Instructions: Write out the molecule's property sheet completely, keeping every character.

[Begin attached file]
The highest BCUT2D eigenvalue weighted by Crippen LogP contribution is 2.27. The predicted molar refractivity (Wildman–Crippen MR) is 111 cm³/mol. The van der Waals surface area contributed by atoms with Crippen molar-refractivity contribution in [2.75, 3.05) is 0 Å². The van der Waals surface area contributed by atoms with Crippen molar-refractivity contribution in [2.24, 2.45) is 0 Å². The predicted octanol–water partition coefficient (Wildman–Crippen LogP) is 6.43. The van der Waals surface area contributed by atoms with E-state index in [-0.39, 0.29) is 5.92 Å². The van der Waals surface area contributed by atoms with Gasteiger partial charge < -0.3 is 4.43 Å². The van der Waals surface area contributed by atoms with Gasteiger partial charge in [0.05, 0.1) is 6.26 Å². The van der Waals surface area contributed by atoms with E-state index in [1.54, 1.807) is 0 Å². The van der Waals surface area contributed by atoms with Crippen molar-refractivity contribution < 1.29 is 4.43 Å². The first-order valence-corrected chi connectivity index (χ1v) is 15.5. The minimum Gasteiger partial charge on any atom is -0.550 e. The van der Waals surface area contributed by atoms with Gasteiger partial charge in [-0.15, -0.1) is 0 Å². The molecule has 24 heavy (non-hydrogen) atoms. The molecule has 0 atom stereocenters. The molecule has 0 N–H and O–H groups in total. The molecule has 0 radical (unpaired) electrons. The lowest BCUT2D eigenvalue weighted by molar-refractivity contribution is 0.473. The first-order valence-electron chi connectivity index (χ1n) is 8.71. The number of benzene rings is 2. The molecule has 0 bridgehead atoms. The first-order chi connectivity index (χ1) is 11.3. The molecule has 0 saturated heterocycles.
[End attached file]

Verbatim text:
The highest BCUT2D eigenvalue weighted by Crippen LogP contribution is 2.27. The predicted molar refractivity (Wildman–Crippen MR) is 111 cm³/mol. The van der Waals surface area contributed by atoms with Crippen molar-refractivity contribution in [2.75, 3.05) is 0 Å². The van der Waals surface area contributed by atoms with Crippen molar-refractivity contribution in [2.24, 2.45) is 0 Å². The predicted octanol–water partition coefficient (Wildman–Crippen LogP) is 6.43. The van der Waals surface area contributed by atoms with E-state index in [-0.39, 0.29) is 5.92 Å². The van der Waals surface area contributed by atoms with Gasteiger partial charge < -0.3 is 4.43 Å². The van der Waals surface area contributed by atoms with Gasteiger partial charge in [0.05, 0.1) is 6.26 Å². The van der Waals surface area contributed by atoms with E-state index in [1.54, 1.807) is 0 Å². The van der Waals surface area contributed by atoms with Crippen molar-refractivity contribution < 1.29 is 4.43 Å². The first-order valence-corrected chi connectivity index (χ1v) is 15.5. The minimum Gasteiger partial charge on any atom is -0.550 e. The van der Waals surface area contributed by atoms with Gasteiger partial charge in [-0.15, -0.1) is 0 Å². The molecule has 24 heavy (non-hydrogen) atoms. The molecule has 0 atom stereocenters. The molecule has 0 N–H and O–H groups in total. The molecule has 0 radical (unpaired) electrons. The lowest BCUT2D eigenvalue weighted by molar-refractivity contribution is 0.473. The first-order valence-electron chi connectivity index (χ1n) is 8.71. The number of benzene rings is 2. The molecule has 0 bridgehead atoms. The first-order chi connectivity index (χ1) is 11.3. The molecule has 0 saturated heterocycles.